ADAM - Advanced multimodal data analysis and visualization of composites based on grating interferometer micro-CT data

  • Heinzl, Christoph (PI)

Project Details


Recent advances in 3D X-ray computed tomography (XCT) hardware have enabled applying the principles of Talbot–Lau grating interferometry (TLGI) in the first commercially available laboratory XCT scanning devices for industrial applications. One of the first devices of this new category has been installed at FHW-RGCT in February 2015. Grating interferometry methods possess a great potential in non-destructive testing of materials as they provide three complementary modalities in one scan: attenuation contrast (AC) resulting from attenuation of X-rays through a specimen, differential phase contrast (DPC) containing information about refraction of X-rays, dark-field contrast (DFC) providing information about X-ray scattering.

Especially for the design of new fiber-reinforced polymer (FRP) materials and components, detailed investigations and characterizations of FRP materials are vital due to rising application demands regarding efficiency, safety, environment, and comfort. The complementary nature of AC, DPC and DFC imaging modalities opens new possibilities for the characterization of material features that cannot be resolved by conventional absorption-based XCT: DPC is highly sensitive regarding changes in the material, e.g., delamination or fractures; DFC shows high responses for X-ray scattering, e.g., micro pores or fiber bundles. The combination and investigation of all three modalities thus have the potential to enable a much more detailed material analysis compared to conventional XCT. However, while TLGI XCT is highly promising as a non-destructive testing tool for investigation of composite materials, current scanning and processing procedures suffer from several major disadvantages that prevent exploiting the full potential of this innovative method, which will be addressed in the ADAM project:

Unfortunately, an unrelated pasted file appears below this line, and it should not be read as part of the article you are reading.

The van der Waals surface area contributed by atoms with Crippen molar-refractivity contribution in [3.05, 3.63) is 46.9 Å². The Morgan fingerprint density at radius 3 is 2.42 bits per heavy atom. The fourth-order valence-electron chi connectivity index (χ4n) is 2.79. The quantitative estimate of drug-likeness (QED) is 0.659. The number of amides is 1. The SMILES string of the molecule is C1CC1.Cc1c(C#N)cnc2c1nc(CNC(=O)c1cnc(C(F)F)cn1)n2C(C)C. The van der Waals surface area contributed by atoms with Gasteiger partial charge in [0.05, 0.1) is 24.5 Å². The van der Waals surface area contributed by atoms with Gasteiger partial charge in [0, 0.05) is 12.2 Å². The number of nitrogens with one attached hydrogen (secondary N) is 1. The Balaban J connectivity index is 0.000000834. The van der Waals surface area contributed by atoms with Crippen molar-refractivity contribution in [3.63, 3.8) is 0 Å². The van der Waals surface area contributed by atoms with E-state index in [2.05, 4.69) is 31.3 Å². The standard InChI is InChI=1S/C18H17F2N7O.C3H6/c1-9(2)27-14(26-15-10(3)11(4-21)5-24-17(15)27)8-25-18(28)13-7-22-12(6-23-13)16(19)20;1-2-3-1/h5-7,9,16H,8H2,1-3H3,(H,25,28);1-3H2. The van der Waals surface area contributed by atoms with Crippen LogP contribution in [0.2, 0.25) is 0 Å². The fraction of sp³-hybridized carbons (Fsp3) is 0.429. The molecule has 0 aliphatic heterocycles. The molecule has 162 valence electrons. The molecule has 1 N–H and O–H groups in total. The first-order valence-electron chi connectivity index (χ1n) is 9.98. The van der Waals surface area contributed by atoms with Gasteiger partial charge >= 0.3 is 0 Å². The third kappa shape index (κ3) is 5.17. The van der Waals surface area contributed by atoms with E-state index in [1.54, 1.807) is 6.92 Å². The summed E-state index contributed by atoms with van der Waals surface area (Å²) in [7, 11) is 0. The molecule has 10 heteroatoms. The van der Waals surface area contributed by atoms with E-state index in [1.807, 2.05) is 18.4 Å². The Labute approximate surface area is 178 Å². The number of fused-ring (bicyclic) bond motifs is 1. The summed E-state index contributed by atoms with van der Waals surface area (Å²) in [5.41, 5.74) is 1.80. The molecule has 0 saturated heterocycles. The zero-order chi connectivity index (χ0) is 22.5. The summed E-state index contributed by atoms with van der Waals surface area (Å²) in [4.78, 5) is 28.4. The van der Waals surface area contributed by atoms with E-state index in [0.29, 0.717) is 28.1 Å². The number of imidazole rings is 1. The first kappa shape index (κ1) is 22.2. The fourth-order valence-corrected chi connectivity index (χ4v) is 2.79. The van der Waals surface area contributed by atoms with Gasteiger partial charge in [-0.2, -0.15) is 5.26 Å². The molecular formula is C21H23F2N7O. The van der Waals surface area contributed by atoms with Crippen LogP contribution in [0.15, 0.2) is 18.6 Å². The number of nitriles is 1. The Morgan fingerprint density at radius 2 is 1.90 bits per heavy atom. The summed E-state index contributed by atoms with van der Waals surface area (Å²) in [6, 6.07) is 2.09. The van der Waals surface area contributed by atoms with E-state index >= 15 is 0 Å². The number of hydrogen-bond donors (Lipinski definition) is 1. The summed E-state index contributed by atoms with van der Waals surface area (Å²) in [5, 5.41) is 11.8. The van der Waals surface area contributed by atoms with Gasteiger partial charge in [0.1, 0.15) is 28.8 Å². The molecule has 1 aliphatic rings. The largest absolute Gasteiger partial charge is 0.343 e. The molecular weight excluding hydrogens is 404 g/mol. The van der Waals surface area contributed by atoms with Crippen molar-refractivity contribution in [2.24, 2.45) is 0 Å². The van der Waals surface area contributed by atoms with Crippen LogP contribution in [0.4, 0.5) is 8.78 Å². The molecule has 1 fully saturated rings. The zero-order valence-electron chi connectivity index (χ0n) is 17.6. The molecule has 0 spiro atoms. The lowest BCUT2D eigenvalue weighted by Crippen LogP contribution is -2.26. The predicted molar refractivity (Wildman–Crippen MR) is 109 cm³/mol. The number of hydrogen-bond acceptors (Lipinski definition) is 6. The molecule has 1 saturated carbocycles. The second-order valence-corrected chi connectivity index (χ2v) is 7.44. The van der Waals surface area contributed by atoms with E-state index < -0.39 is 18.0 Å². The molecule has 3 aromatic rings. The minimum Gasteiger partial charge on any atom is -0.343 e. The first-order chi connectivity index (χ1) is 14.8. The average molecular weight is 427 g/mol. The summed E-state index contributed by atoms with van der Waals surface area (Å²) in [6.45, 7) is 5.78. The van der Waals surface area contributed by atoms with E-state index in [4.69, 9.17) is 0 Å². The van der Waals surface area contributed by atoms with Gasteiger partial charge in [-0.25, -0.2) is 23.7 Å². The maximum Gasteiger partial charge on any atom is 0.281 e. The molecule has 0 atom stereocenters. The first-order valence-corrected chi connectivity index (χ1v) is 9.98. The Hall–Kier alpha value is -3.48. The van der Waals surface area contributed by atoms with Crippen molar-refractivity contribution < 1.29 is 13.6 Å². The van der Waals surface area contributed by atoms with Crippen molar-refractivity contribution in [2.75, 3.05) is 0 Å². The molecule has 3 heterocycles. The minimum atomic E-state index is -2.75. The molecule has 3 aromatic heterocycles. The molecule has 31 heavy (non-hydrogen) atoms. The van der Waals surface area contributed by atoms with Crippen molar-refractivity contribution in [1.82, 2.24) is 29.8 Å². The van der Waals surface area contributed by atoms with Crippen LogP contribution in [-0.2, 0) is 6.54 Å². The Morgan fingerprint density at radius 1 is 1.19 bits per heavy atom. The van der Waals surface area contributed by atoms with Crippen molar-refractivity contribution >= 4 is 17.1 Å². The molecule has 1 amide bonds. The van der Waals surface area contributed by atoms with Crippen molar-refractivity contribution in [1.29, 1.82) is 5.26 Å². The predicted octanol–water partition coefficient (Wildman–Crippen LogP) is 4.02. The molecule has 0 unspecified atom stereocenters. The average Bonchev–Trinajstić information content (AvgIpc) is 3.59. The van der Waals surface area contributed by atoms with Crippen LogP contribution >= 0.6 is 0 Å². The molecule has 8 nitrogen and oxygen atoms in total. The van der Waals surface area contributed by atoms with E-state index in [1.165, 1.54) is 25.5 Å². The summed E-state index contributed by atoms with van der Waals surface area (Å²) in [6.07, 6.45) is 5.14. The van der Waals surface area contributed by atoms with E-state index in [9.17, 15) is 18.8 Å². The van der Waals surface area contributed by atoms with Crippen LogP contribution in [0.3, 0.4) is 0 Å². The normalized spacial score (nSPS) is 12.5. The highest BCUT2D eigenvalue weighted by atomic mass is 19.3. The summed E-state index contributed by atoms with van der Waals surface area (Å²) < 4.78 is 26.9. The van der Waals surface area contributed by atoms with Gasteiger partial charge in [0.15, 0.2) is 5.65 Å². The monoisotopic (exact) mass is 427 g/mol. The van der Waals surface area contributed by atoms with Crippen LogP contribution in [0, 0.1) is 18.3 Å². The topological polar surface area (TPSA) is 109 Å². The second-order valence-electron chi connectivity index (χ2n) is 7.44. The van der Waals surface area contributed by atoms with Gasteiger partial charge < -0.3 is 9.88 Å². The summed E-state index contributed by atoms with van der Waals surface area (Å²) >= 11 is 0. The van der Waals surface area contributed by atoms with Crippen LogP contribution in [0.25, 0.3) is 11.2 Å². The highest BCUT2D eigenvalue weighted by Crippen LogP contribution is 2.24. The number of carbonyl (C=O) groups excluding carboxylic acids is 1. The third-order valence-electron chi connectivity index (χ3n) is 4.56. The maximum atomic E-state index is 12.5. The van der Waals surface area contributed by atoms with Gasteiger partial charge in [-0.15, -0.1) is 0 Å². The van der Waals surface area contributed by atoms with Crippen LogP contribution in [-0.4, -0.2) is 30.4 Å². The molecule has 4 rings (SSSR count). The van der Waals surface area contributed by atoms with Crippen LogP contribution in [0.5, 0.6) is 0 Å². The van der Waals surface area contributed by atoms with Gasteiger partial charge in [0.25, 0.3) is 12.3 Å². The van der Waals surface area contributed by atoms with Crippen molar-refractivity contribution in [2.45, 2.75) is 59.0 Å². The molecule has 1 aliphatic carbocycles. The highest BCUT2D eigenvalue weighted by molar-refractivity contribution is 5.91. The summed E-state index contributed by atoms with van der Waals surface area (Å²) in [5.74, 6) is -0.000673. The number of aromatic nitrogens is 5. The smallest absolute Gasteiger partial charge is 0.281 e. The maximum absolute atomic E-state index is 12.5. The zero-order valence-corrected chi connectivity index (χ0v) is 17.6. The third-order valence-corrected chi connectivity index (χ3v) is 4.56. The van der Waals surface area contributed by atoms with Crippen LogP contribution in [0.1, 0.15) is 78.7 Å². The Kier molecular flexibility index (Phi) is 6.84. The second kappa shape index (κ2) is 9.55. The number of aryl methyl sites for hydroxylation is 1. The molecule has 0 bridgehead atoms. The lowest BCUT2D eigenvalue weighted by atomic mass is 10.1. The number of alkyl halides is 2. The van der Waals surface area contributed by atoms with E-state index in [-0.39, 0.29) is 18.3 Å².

1) Compared to XCT, TLGI XCT requires the acquisition of more projections, e.g., for a fixed angle, multiple X-ray images have to be acquired (multiple grating shifts), which not only increases the X-ray dose but also the acquisition time. In ADAM advanced tomographic reconstruction methods will be developed to generate high quality data even from a limited number of projection angles and for directly estimating the materials parameters of interest. 

2) The different contrasts AC, DPC, DFC are reconstructed independently from each other, after which they are combined for further analysis. As a result, reconstruction artefacts in one of the contrasts will propagate through the processing chain, affecting any quantification of the resulting combined image.
ADAM will develop smart data fusion techniques compensating on reconstruction artefacts, as well as combining and comparing visualization techniques and visual analysis techniques for AC, DPC and DFC-data of fiber reinforced composites including bi- and multidirectional TLGI XCT data.

3) While the daily industrial workflow for characterizing fiber reinforced composites relies on commercial software tools that tweak simple segmentation methods for inspecting slice images, ADAM will develop novel workflows as well as smart and intuitive visual analysis techniques required to handle and integrate the three large datasets of AC, DPC, DFC and analyze the extracted features of interest as fibers, pores, voids and fiber bundles.
Short titleADAM
Effective start/end date01.03.201628.02.2019

Funding agency

  • BRIDGE: science transfer


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